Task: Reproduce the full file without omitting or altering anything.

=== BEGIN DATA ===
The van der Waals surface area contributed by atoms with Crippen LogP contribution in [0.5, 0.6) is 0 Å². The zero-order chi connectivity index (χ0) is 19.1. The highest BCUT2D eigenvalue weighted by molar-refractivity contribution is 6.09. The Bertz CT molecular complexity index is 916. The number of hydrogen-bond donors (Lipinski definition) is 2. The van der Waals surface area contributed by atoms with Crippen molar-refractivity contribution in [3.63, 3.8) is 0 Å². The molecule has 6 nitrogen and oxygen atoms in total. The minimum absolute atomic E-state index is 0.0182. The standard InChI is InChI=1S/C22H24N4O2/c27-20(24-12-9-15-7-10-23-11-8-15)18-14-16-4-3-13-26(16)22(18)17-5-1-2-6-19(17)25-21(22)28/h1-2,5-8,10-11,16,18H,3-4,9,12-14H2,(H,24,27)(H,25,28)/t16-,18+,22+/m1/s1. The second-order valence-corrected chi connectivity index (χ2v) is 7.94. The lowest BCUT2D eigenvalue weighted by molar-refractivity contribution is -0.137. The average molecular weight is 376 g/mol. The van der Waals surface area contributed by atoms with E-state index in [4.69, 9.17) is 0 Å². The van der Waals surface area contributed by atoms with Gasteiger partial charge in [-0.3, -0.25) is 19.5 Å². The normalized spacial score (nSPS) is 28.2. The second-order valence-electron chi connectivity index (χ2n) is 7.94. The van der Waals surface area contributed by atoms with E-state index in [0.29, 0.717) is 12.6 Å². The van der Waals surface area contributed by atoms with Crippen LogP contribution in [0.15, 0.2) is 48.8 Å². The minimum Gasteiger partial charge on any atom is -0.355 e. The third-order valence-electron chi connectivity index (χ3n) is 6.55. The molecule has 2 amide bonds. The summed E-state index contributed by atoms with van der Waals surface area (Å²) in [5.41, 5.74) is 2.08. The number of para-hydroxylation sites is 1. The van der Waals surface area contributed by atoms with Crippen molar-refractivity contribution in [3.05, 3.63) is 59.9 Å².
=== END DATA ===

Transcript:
The van der Waals surface area contributed by atoms with Crippen LogP contribution in [0.5, 0.6) is 0 Å². The zero-order chi connectivity index (χ0) is 19.1. The highest BCUT2D eigenvalue weighted by molar-refractivity contribution is 6.09. The Bertz CT molecular complexity index is 916. The number of hydrogen-bond donors (Lipinski definition) is 2. The van der Waals surface area contributed by atoms with Crippen molar-refractivity contribution in [3.63, 3.8) is 0 Å². The molecule has 6 nitrogen and oxygen atoms in total. The minimum absolute atomic E-state index is 0.0182. The standard InChI is InChI=1S/C22H24N4O2/c27-20(24-12-9-15-7-10-23-11-8-15)18-14-16-4-3-13-26(16)22(18)17-5-1-2-6-19(17)25-21(22)28/h1-2,5-8,10-11,16,18H,3-4,9,12-14H2,(H,24,27)(H,25,28)/t16-,18+,22+/m1/s1. The second-order valence-corrected chi connectivity index (χ2v) is 7.94. The lowest BCUT2D eigenvalue weighted by molar-refractivity contribution is -0.137. The average molecular weight is 376 g/mol. The van der Waals surface area contributed by atoms with E-state index in [4.69, 9.17) is 0 Å². The van der Waals surface area contributed by atoms with Gasteiger partial charge in [-0.3, -0.25) is 19.5 Å². The normalized spacial score (nSPS) is 28.2. The second-order valence-electron chi connectivity index (χ2n) is 7.94. The van der Waals surface area contributed by atoms with E-state index in [0.29, 0.717) is 12.6 Å². The van der Waals surface area contributed by atoms with Crippen LogP contribution in [0.15, 0.2) is 48.8 Å². The minimum Gasteiger partial charge on any atom is -0.355 e. The third-order valence-electron chi connectivity index (χ3n) is 6.55. The molecule has 2 amide bonds. The summed E-state index contributed by atoms with van der Waals surface area (Å²) in [5.41, 5.74) is 2.08. The number of para-hydroxylation sites is 1. The van der Waals surface area contributed by atoms with Crippen molar-refractivity contribution in [3.05, 3.63) is 59.9 Å².